Some Classic Lagers Revisited

A fine beer, i) is made from traditional ingredients and not heavily processed, and ii) has an excellent flavour. Craft productions do not occupy all the space here. Blonde lager made by old-established companies can be superlative too. European lagers in particular have set the pace for quality since pale lager took root in Pilsen, Czech Republic in 1842. But you have to get the right beers, and at their best.

In the early days of the craft brewing era, some names in Europe were highly reputed for lager. The most famous was and still is Pilsner Urquell. Another was Grolsch from Holland, which had a top reputation for its all-malt recipe and lack of any form of pasteurization.

Another beer well-reputed was Stiegl Gold of Salzburg, Austria.

Recently I had these in a flight – a serving of about 4 oz each – at the Loose Moose downtown in Toronto.  Unlike on most previous occasions when tasting these anywhere, each was nigh on perfect. This means: the beer was well-brewed, it was very fresh, and served in very clean glassware.  It may sound odd to say that brands such as these made for generations can be brewed differently or taste different but I’m convinced this can occur. Brewing processes change, sometimes subtly but they do, ingredients certainly change especially the availability of some hops, and of course the age of a particular barrel and how it was treated before beer hits your glass can vary quite a bit.

Sometimes conditions contrive to make the perfect taste though, as the other day at Loose Moose.

The Grolsch had no grassy skunky notes. I’ve often noticed this taste before, and I don’t think it comes (usually) from the green bottle as I’ve noticed it in the canned version too. I believe it is a dimethyl sulfide note (DMS), that typical boiled onion taste so many Euro lagers have, and which many people like evidently. I am hoping either that the draft is made a little differently than the bottled stuff or the lab people at SAB Miller are seeking to rub out the taste.  (If they are, keep going team, you’re on the right track). The result was a dryish, clean malty taste with some good neutral-type hops underneath in support. Not a strong taste but a good one. I’d rather have a fine but restrained taste than bags of flavours which don’t cohere or taste right.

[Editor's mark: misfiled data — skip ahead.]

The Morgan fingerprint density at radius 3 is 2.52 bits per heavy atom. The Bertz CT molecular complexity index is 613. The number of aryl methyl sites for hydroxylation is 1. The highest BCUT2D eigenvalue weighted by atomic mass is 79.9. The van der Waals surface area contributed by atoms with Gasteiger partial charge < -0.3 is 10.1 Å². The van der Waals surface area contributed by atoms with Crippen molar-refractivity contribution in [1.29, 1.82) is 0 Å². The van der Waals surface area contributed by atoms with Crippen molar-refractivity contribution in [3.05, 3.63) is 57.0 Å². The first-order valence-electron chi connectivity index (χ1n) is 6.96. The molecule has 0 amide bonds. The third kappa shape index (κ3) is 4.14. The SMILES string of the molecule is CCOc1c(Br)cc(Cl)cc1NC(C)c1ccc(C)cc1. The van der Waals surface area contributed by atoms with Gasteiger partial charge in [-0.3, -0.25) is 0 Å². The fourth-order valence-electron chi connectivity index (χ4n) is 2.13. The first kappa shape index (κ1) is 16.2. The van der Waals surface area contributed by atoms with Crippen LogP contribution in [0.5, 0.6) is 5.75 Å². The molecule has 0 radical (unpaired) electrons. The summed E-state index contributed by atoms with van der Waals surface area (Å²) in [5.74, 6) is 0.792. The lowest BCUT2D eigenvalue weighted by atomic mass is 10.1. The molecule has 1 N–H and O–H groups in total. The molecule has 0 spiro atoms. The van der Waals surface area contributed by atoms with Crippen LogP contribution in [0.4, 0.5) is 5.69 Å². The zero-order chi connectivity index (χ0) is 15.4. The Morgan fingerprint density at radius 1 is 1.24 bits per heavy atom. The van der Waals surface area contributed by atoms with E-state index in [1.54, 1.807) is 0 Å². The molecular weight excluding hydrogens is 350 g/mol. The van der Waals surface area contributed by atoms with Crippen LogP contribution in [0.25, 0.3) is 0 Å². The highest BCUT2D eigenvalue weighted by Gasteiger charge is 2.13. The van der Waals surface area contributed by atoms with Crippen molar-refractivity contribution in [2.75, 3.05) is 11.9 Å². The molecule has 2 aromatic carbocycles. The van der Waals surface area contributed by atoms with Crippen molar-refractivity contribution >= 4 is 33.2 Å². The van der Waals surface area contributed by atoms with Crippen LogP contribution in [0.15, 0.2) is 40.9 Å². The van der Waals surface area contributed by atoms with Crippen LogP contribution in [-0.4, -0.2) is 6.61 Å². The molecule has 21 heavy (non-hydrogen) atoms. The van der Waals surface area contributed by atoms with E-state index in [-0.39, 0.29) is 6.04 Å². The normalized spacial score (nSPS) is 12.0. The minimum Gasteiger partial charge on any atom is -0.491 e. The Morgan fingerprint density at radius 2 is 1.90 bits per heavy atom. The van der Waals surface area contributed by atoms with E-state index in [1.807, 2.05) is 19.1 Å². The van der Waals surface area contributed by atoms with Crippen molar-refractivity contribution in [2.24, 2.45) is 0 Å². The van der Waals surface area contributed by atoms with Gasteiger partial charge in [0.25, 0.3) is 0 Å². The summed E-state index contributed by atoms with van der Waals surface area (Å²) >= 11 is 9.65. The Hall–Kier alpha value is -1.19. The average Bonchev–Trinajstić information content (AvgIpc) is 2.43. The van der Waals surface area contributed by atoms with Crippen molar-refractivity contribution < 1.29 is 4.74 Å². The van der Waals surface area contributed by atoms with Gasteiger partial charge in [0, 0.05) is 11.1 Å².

Stiegl was more hoppy and a little heavier in body with a fine apple note from the yeast surely. It was spicy in the best German way but with no DMS, no chemical/chlorine taste as numerous other German imports seem to have, perhaps from overage or deterioration to heat.

The Urquell was winy-like, with an insistent hop presence and the slight rye bread note the beer usually has. But the balance and freshness were better than I’ve had from cans or bottles recently, and well, it’s just the right taste. It reminded me of very fresh Urquell in NYC where the turnover is high and after all NYC is the first landing in from the Atlantic. (Still, it can be indifferent in New York too).

When European lager is as good as these, it easily matches the best top-fermentation beers of England or Belgium, and now too North America which does a good turn in pale ale and India pales.

But rare is the opportunity, in my experience, to taste each of these at their very best. It’s nice when it all comes together. For the student of the beer palate, small differences can make all the difference…